Talking to Your Tween About SocialMmedia

Social media has become an integral part of our lives and offers a great way to stay connected with friends, family and peers. Today, almost every tween has a social media profile and checks her profile several times a day.

I’d be the first to admit that there are plenty of advantages. However, social media is not without its risks and dangers. The thing is, in their excitement over being connected, tweens may not always make the best choices while posting status messages or photos online. This can open up a perpetual can of worms.

How can your tween enjoy social media and stay safe in the process?  

As parents, we are responsible for our children’s safety. While social media helps children connect and interact with their friends and share ideas, on the flip side the danger of cyberbullying looms large. Unintentional and innocent sharing of personal information can make them the target for unscrupulous predators online, waiting to harm them.

Above all, too much time on social media can sometimes be depressing when someone posts a rude comment, or give rise to a feeling of envy and lowered self-esteem over other people’s posts and pictures.

Is there a solution?

Of course there is. Stop using social media.

Okay! I was kidding!

Start by being aware of your tween’s activities online, in such a way that your child feels that you are respecting her privacy and are concerned about her safety. Being controlling can upset the trust between you.

Here are some rules of thumb to put on your social media agreement with your tween:

  • Always be courteous and polite. Being mean is unacceptable online just as it is offline. Never post nasty, hurtful or embarrassing comments. Let him inform you right away if someone harasses or bullies him.
  • Pause before posting. She must understand that people can use what she says against her. She has to be careful about what she writes. Let her know that she must never post personal information such as her address, her current location, her date of birth, her phone number and other sensitive info, because this can attract burglars and bullies.
  • Don’t share anything that they wouldn’t want their teachers and future employers to see. That includes their grandma. Once posted, they cannot take it back and the information can literally be shared across the world.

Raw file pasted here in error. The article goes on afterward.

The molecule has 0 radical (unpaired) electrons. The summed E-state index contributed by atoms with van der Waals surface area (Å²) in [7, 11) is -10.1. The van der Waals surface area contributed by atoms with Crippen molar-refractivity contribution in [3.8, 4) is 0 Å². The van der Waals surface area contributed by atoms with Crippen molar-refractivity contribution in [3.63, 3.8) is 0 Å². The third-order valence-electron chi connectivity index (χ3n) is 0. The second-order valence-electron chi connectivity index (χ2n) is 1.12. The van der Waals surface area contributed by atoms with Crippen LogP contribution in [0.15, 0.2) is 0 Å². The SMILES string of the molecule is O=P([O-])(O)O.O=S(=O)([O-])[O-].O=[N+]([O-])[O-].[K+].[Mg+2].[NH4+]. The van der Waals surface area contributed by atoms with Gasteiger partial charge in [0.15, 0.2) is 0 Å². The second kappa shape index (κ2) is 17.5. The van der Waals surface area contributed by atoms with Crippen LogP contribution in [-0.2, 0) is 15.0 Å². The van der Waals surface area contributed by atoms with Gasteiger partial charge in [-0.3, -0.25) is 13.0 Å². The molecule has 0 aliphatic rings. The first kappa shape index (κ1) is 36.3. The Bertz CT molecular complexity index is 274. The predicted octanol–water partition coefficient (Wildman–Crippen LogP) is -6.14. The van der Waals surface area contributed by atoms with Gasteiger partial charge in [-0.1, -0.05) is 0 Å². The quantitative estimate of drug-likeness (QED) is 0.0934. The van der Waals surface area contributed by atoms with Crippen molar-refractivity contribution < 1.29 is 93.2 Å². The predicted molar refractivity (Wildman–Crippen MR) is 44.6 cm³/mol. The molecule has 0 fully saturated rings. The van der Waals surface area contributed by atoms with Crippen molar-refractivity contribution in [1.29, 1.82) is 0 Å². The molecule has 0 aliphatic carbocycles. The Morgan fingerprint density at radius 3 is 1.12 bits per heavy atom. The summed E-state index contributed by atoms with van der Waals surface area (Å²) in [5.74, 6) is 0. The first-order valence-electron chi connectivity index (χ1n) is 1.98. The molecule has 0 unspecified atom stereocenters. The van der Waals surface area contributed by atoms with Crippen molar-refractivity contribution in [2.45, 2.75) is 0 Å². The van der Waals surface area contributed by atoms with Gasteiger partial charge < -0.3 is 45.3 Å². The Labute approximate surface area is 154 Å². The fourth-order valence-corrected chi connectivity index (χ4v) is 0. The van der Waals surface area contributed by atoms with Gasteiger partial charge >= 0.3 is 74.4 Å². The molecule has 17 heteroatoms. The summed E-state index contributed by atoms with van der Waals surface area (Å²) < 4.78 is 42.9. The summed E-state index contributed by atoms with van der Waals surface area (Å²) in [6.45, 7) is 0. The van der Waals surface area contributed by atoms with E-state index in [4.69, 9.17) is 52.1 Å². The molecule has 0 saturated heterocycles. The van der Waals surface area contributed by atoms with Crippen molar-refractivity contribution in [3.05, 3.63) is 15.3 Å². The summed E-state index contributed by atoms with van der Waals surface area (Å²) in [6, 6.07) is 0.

• Use privacy settings. Browse the privacy settings on their social media profile together and tweak it to keep them safe. Help them set secure, strong passwords and advise them never to share it with anyone, even their BFFs. Explain why.
  • Stay away from strangers. This is a basic rule for all children, but especially so when it comes to online interactions. If they don’t know someone, they should ignore them.
  • Agree on when he should not use social media or text. This includes family dinners, family get-togethers, bedtime, during class and driving.
  • Do not hesitate to talk about any problems online. It is normal for a tween to hesitate to do so or hide problems for fear of punishment. Make sure your tween knows that you are there for her when she needs you, and can turn to you at any time.

For parents

  • Get to know how the technology works. Familiarize yourself with the social media network where your tween has a profile. To join Facebook, Instagram, and Twitter, children must be 13 years old . The”Children’s Online Privacy Protection Act,” prohibits companies from collecting personal information about kids under 13.
  • Create your profile on the sites where your tween has a profile. Connect with her on the platform. Let her know that you are keeping tabs on her and do not post embarrassing messages on her timeline.
  • Encourage him to talk to you about what is happening. Be transparent when you want to check chat logs, emails and social media profiles, images and messages.
  • Don’t discourage social media use. Instead, help your tween use it responsibly and safely.
  • Place the computer where you can see your tween using it.
  • Educate her about sexting and bullying and the consequences of this.
  • Monitor your tween’s social media use regularly. It is a good idea to keep track of what he is doing on the internet. Consider using parental controls.
  • Discuss time limits for using the internet and cell phone.
  • Watch out for warning signs of problems, including skipping homework, meal times and other activities for social media, weight loss, weight gain, cranky behavior, and the biggie: drop in grades.
  • Set a good example through your own social media behavior.
  • If you see your tween stress over “likes” and “views” and “retweets”, you know it is time to step in.

As mom to an 18-year-old, I cannot repeat this enough – nurture an atmosphere of easy communication at home. It is not unusual for a tween to set up an alternate account different from the one where she’s “friends” with her parents. If her timeline doesn’t show much activity, but you know she spends time on social media, you have no choice but to monitor her online time more closely.

The internet is constantly evolving and keeping your tween safe can be challenging. Talk to them today about social media safety.

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